The system "noise floor" was estimated by removing the hydrophone from the system and connecting all cables at the hydrophone location. The system contained the shielded instrumentation cable, anti-aliasing filter, A/D interface board, and acquisition computer. The noise floor was about 72 dB re: 1 microPa**2/Hz across the spectrum, a threshold that remained rather steady throughout the experiment. This noise floor probably resulted from the 12-bit A/D interface board, which limited the dynamic range to about 39 dB. All observed values are included on the CD-ROM. The user must eliminate those values contaminated by the noise floor.
Data were recorded from only one hydrophone at a time. The hydrophone indicated by H1 was tethered at 90 m depth. Its location appears on the cover photograph presented by Pritchard and twenty-eight others (1990). The hydrophone indicated by H2 was tethered at 60 m depth. It was located near the upper left corner of the same photograph. Please refer to the table in the CD-ROM documentation file that shows when data were recorded at each site.
The FORTRAN data format is E8.6; the C language format is 13.6e.
Ambient Noise Data File
This file contains 700416 data values (700.416 seconds) from each of four sensors. These data were acquired as an ambient noise experiment during a particularly windy day in which the wind speed exceeded twenty knots. The initial start time of the data is 1534 GMT, April 11. In order, the sensors recorded on the file are NE320, NW7000, G4Y, and G4Z. The first two are hydrophones with a sensitivity of -160 dB re: 1 volt per micropascal. The first hydrophone was "hard wired" to the acquisition equipment at base camp. The second hydrophone, NW7000, communicated with base camp via a radio link with 10dB of gain. A gain normalization was applied to the data from this sensor to make the hydrophone gains consistent. The last two sensors, G4Y and G4Z, include the horizontal and the vertical component, respectively, of geophone G4.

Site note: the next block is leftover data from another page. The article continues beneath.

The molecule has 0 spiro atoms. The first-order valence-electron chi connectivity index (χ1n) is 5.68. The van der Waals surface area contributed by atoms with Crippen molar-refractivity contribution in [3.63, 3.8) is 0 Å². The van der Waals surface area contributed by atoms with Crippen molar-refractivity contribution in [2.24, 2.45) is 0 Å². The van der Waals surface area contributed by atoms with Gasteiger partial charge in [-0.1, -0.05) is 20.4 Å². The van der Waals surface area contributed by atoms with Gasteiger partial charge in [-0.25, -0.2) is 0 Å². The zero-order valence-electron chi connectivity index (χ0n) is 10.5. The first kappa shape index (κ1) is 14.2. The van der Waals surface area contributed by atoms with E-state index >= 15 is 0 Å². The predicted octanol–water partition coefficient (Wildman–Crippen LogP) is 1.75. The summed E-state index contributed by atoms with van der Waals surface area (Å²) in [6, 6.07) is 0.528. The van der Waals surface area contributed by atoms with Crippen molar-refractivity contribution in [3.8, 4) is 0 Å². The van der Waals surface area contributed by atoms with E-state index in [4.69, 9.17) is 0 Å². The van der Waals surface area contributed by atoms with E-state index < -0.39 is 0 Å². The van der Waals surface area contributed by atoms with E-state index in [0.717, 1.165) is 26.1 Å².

Total file size is 39223813 bytes, consisting of a 512-character header, four groups of 700416 values each (14 characters per value), a new line (0D hexadecimal) following each group and an additional new line at the end of the file. For the CD-ROM, the files were converted into 512-character records.
For cross-referencing with original data held by the investigators, this file contains data copied from WHOI optical disk CRX22.dat. Seventy-two records starting at record 157 are included for channels 24, 36, 50, and 51. Channel 36 is scaled by 0.31623 to normalize for preamp gain, as described above.
Plate Wave Experiment Data Files
This file contains 450001 values (450.001 seconds) from each of six sensors: NW20, APEX, NE40, G1X, G1Y, and G1Z. The data were acquired during a "Plate Wave Experiment" in which primer cord and SUS explosives were set off near the A-Camp. The data were collected at 1631 GMT, April 16, 1989.
Three shot events are recorded in this file: a primer cord shot at 32 feet depth; a second one at 64 feet depth; and finally a SUS shot at 800 feet. The first three sensors in the file are ordinary hardwired hydrophones with sensitivity of -160 dB re: 1V/uPa. The latter three include both horizontal components and the vertical component of geophone G1.
Total file size is 37800603 bytes. This consists of a 512-character header, four groups of 450001 values each (14 characters per value), a new line following each group and an additional new line at the end of the file.
For cross-referencing with original data held by the investigators, this file contains data copied from WHOI optical disk CRX52.dat. Fifty-four records starting at record 556 are included for channels 5, 9, 11, 40, 41 and 42.
Remote Air Guns/Ambient Noise Data File